Mr Kalai added that the group saw photos that showed the Lizard upside down, suggesting that it could have been run over by a vehicle.

“This part of Upper Serangoon Road is close to adjacent nature areas – mainly Upper Serangoon River and Punggol Park. The Lizard probably got stranded trying to cross the road,” he said.

Mr Kalai said that ACRES would continue to monitor the situation to see if it would get further calls about the Lizard. He also urged members of the public to call ACRES at +65 9783 7782 if they saw wild animals in distress.

“However, when spotted on roads, time is of the essence. If possible and it is safe, members of public can try and divert traffic while waiting for our arrival. This will ensure the safety of the animal and drivers or riders.”

The Water Monitor is the most common Monitor Lizard found in Singapore and can grow as long as three metres, according to NParks’ website, which added that the reptiles can be found in forests and mangrove swamps, as well as man-made canals.

Source: Channel NewsAsia

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Oil spill off Johor: Affected fish farms plan to seek compensation
6th January 2017;

With affected fish farms mulling legal action in the wake of Tuesday’s oil spill, lawyers told Channel NewsAsia that the ship owners responsible for the spill are liable.

Source: Channel NewsAsia

  1. Gills N’ Claws, one of the affected coastal fish farms in Singapore.
  2. Oil slicked Green Mussels (Perna viridis) seen on a rope at Gills N’ Claws fish farm.

Photos: Winnie Goh

Oil spill off Johor: Affected fish farms plan to seek compensation
By Lianne Chia & Vanessa Lim, 6th January 2017;

One fish farm lost almost its entire Chinese New Year harvest, after a vessel collision off Johor on Tuesday (Jan 3) resulted in about 300 tonnes of oil spilling into the sea.

Now, Gills N’ Claws, which runs a fish farm north of Pulau Ubin, said it is already in talks with its lawyers and will consider taking legal action against the shipping companies in question.

“Our lawyers told us we can sue the ship owners for compensation,” said Gills N’ Claws’ CEO Steven Suresh. “But first we will ask them amicably how they plan to compensate us, and then see what they say.

"If they don’t want to compensate us, then we will have to take legal action.”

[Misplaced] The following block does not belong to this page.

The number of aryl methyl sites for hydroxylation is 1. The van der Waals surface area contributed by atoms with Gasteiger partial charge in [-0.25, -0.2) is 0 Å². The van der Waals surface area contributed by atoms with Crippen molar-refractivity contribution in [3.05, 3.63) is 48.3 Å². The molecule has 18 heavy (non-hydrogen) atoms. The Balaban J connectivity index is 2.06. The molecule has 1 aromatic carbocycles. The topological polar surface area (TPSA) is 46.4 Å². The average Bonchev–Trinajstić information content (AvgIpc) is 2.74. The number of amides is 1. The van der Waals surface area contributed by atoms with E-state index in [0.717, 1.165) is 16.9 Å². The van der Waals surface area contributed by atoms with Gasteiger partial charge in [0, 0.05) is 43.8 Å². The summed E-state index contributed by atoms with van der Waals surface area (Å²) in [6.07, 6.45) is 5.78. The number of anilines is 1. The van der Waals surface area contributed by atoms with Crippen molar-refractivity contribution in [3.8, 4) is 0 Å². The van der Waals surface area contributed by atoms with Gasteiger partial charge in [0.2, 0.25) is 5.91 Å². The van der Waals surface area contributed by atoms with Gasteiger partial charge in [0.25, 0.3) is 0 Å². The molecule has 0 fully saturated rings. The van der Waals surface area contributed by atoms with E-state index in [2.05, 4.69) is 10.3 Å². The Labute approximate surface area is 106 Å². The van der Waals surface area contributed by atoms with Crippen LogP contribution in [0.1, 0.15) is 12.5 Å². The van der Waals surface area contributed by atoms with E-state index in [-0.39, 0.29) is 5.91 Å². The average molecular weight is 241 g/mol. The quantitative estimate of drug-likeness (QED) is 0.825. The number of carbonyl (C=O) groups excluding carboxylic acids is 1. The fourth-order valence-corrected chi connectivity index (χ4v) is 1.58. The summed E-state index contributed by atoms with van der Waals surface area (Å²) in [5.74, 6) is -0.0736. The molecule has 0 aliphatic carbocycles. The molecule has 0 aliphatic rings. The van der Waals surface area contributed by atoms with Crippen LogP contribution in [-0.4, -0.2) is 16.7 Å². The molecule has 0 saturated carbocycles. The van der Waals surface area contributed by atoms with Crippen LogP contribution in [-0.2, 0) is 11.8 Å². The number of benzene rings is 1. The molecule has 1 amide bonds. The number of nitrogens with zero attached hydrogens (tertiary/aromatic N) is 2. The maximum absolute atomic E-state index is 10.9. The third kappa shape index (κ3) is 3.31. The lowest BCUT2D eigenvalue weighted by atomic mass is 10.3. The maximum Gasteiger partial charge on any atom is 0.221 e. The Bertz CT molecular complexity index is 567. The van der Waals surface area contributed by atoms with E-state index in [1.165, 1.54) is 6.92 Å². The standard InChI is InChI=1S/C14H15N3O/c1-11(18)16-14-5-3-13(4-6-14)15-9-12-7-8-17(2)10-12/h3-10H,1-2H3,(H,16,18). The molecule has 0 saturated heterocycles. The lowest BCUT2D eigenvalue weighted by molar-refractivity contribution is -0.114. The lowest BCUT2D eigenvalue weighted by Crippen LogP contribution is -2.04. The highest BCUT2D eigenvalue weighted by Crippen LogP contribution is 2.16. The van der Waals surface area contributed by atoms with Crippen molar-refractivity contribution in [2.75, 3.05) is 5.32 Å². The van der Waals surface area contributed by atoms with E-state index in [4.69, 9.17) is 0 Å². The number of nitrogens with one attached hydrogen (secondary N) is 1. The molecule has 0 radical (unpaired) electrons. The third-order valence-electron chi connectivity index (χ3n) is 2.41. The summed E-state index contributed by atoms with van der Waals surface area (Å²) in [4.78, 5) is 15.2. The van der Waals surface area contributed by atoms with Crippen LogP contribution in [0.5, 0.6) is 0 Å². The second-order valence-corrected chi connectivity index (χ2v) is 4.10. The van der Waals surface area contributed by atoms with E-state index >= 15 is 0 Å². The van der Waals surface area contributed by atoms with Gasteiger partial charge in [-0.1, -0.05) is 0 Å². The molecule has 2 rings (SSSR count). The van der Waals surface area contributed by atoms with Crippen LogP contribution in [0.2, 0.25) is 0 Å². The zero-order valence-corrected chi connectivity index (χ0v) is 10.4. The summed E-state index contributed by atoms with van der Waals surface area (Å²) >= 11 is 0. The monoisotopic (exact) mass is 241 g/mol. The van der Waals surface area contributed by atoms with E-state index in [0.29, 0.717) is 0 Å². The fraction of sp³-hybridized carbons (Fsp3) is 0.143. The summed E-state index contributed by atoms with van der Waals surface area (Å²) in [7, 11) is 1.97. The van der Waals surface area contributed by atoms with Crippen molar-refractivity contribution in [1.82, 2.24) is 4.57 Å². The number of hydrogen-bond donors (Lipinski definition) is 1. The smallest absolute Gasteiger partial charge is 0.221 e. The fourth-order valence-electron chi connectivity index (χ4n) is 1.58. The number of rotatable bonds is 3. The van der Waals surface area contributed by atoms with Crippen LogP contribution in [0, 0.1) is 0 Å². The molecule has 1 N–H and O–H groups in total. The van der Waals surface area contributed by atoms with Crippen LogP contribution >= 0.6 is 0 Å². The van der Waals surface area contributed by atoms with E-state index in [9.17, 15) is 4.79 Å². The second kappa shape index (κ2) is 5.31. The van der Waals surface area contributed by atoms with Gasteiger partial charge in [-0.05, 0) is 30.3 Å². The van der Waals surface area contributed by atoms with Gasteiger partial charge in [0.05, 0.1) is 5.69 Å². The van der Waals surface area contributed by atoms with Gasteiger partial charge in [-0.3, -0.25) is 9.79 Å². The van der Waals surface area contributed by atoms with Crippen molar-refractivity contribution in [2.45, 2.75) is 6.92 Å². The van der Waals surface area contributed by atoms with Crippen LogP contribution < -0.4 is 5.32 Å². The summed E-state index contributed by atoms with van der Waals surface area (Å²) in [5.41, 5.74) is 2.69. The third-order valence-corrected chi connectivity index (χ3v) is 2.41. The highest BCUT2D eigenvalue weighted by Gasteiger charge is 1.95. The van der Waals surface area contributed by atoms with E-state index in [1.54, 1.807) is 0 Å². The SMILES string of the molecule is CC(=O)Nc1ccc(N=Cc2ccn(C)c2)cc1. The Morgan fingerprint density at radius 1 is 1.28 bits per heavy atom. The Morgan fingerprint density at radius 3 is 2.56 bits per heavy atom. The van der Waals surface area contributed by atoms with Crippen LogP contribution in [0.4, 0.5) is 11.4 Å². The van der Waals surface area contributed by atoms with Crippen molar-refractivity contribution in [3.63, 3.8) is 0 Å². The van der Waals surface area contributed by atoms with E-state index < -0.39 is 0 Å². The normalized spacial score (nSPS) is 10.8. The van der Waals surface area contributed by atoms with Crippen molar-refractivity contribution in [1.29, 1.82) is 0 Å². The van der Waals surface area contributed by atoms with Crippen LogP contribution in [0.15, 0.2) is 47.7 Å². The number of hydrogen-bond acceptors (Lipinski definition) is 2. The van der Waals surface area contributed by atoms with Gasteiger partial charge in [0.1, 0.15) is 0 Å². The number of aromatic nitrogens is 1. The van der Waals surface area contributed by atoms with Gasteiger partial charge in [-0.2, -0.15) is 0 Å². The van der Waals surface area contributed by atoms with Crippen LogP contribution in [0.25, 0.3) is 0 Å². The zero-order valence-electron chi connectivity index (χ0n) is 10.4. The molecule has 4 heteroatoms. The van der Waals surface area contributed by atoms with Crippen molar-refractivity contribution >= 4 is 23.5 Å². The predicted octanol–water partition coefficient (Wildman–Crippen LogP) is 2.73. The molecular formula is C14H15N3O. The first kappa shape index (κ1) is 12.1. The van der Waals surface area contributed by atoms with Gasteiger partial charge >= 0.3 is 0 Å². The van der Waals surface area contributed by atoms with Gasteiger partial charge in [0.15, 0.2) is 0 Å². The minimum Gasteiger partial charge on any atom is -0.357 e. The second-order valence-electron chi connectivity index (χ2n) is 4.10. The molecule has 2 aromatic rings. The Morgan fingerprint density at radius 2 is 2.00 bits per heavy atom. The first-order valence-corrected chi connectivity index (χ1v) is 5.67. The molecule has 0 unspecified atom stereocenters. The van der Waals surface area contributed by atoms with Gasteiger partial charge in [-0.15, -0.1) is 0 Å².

The company estimates its losses could run to as high as S$700,000. It saw the deaths of about 70 per cent of the fish meant to be sold in time for Chinese New Year, but the larger proportion of its losses come from having to change all the infrastructure that was ruined by the oil.

“Just redoing the infrastructure alone is going to cost us a bomb,” said Mr Suresh. “It’s easier for me to tear the whole thing down and build a new system than to clean up the oil.”

Ship owners liable for compensation: lawyers

But how likely is it that they will be successful in recouping their losses? Lawyers Channel NewsAsia spoke to said that under Singapore law, these fish farms are eligible for compensation from the ship owners responsible for the spill.

“If the collision was caused by the fault or negligence of any of the ships involved, the fish farms would likely have a claim against the party at fault,” said K Murali Pany, managing partner of Joseph Tan Jude Benny LLP. “If the party does not offer payment, the fish farms will have to bring a claim in court, and a ship arrest to obtain security for their claims may also be possible.”

The Government can also take steps to penalise shipping companies for causing oil spills that affect Singapore, according to S Suressh, partner at Harry Elias Partnership and head of the Aviation and Shipping Practice Group. He said the master, agent and owner of the ship can be fined up to a maximum of S$1 million under the Prevention of Pollution of the Sea Act.

In a 1993 case involving accidental pollution, the fine imposed was about S$10,000. But penalties are much more severe in cases of deliberate pollution. “In 1996, a tanker dumped oil into the sea. The master was sentenced to three months’ imprisonment and fined S$400,000. The ship’s owner and its agent were also fined S$400,000 each.”

He added that the fish farms looking to make a claim will have to take the matter up with the representatives of the owner of the vessel. There is also no fixed time frame for it to be resolved, as each case is different. “If matters cannot be resolved, then claimants can sue the owners, but this is rarely necessary as most claims of this nature are settled,” he said. “The ship probably has insurance coverage for this.”

Fish farms taking a wait-and-see approach

In the meantime, affected fish farms are still assessing their damage and taking a wait-and-see approach. President of the Fish Farmers’ Association Timothy Ng said they are still exploring their options and are currently having preliminary discussions. “But it is likely that we will need to make some claims,” he said.

It is also not easy to gauge the actual impact of the oil spill on his association’s members, he added. “There are a few farmers directly impacted, but for others … I heard from a farmer closer to the Changi side that they could see (the) oil coming.”

“So we will only know in a few weeks, when everything is settled, what the impact is on their farms.”

As of Friday (Jan 6), the Agri-Food and Veterinary Authority (AVA) has issued orders for 12 farms to suspend fish sales until food safety evaluations are complete.

Fish available in the market is safe for consumption, AVA added.

AVA has also been visiting coastal fish farms to ascertain and mitigate the situation, as well as assist in the clean-up. Oil-absorbent pads and canvas have been issued to 25 farmers near the site of the oil spill to help protect their fish stock.

It added that while some farms said that about 250kg of fish have died, most of the farms in the same area did not report any, and that there is “minimal impact to supply”.

Source: Channel NewsAsia